In an ever-changing world, rapid population growth combined with urbanization and industrialization are driving ever-increasing energy demand. The challenge today is to meet these energy needs while controlling global warming, a condition that fossil fuels do not meet. In order to mitigate the environmental degradation and depletion of natural resources associated with the use of fossil fuels, nuclear energy is being promoted as an alternative energy source.
Performing a Life Cycle Assessment (LCA) of any energy source is important to understand how it affects the environment. Numerous studies have thus evaluated the cumulative energy consumption over the life cycle and the greenhouse gas (GHG) emissions linked to the electricity produced via nuclear power. However, most of these studies have focused on GHG emissions and the amount of energy consumed, which could lead to a less comprehensive assessment of the environmental impact and sustainability of electricity generated via nuclear energy. . For example, we have not yet understood the total resources used during this process.
In an attempt to provide a more holistic perspective, a group of scientists from Ritsumeikan University, Japan, analyzed the environmental impact of nuclear power generation through a less thoughtful measure – the volume of resources extracted from the lithosphere during the life cycle of this process. . Their study focused on the extraction methods, types of nuclear reactors, and type of uranium fuel cycle system used during nuclear power generation, and how these alter the environmental impact. of the process. They also assessed the different grades of mined uranium ore – a highly variable entity – and its effect on the total material requirement (TMR). This article was uploaded June 8, 2022 and published in Journal of Cleaner Production Volume 363 on August 20, 2022.
“An LCA of resource utilization for uranium-based 1 kWh nuclear power generation was performed by analyzing TMR,” says Associate Professor Shoki Kosai, the corresponding author of the study. “We looked at both open and closed fuel cycles and three types of uranium mining methods: surface mining, underground mining and in situ leaching (ISL), apart from “other variables of nuclear power generation, for in-depth LCA.” GHG emissions and natural resource use were then assessed for these variables.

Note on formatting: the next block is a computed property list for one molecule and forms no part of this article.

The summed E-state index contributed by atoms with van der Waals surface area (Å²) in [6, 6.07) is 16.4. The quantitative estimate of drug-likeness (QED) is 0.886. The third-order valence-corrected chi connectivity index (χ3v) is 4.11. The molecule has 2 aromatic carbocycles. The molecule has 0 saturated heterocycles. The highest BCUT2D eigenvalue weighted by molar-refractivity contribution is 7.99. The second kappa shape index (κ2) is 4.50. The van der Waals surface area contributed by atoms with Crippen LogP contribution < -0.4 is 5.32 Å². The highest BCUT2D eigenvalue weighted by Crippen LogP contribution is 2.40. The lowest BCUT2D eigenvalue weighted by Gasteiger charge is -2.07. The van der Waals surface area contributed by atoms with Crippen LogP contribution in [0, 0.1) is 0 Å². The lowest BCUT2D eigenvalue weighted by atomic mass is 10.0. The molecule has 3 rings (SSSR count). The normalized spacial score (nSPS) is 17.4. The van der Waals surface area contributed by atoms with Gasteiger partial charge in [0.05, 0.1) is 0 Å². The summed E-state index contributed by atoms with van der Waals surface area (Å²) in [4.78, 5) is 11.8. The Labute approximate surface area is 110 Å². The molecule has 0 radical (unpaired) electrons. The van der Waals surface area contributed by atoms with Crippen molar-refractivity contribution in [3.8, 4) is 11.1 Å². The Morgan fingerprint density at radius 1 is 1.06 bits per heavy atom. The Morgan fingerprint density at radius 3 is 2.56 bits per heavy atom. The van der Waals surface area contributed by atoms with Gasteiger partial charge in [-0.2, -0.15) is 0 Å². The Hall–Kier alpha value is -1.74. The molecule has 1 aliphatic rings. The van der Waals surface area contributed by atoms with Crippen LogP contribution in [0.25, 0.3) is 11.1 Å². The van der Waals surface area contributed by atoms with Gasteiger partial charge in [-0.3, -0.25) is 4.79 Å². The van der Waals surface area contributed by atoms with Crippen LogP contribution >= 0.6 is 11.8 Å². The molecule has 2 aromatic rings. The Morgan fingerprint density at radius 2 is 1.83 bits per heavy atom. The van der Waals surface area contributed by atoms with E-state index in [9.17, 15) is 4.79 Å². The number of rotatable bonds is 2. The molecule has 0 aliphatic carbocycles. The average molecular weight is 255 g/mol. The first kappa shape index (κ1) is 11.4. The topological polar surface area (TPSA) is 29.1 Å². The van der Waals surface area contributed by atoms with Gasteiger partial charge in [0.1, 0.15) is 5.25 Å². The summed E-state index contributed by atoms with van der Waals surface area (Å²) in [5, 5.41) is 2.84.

Researchers found that the TMR coefficient (indicating extraction intensity) of enriched uranium fuel was the highest, followed by nuclear fuel, reprocessed uranium fuel, mixed oxide (MOX) fuel and finally yellow cake. The grade of uranium ore also had a huge impact on the TMR coefficient, which meant that the TMR varied greatly between different mining methods. In situ leaching had the lowest TMR. However, the extraction method had a greater impact on resource use compared to its impact on GHG emissions.
Discussing the impact of fuel cycles, Professor Eiji Yamasue says: “We have found that a closed cycle that reprocesses uranium fuel uses 26% fewer resources than an open cycle that does not reuse its by-products.
In addition, it was found that the use of natural resources of nuclear power generation was similar to that of renewable energy and significantly lower than that of thermal power generation. Furthermore, the global warming potential and the RMR of nuclear power generation showed very different trends. In addition to reducing GHG emissions, nuclear power generation also used fewer natural resources, making it an environmentally friendly source of electricity generation.
“Maintaining a circular economy, even for resource use, is important. Our results can help policymakers formulate long-term energy policies that take into account electricity and power generation at the help of nuclear energy”, concludes Dr Kosai.
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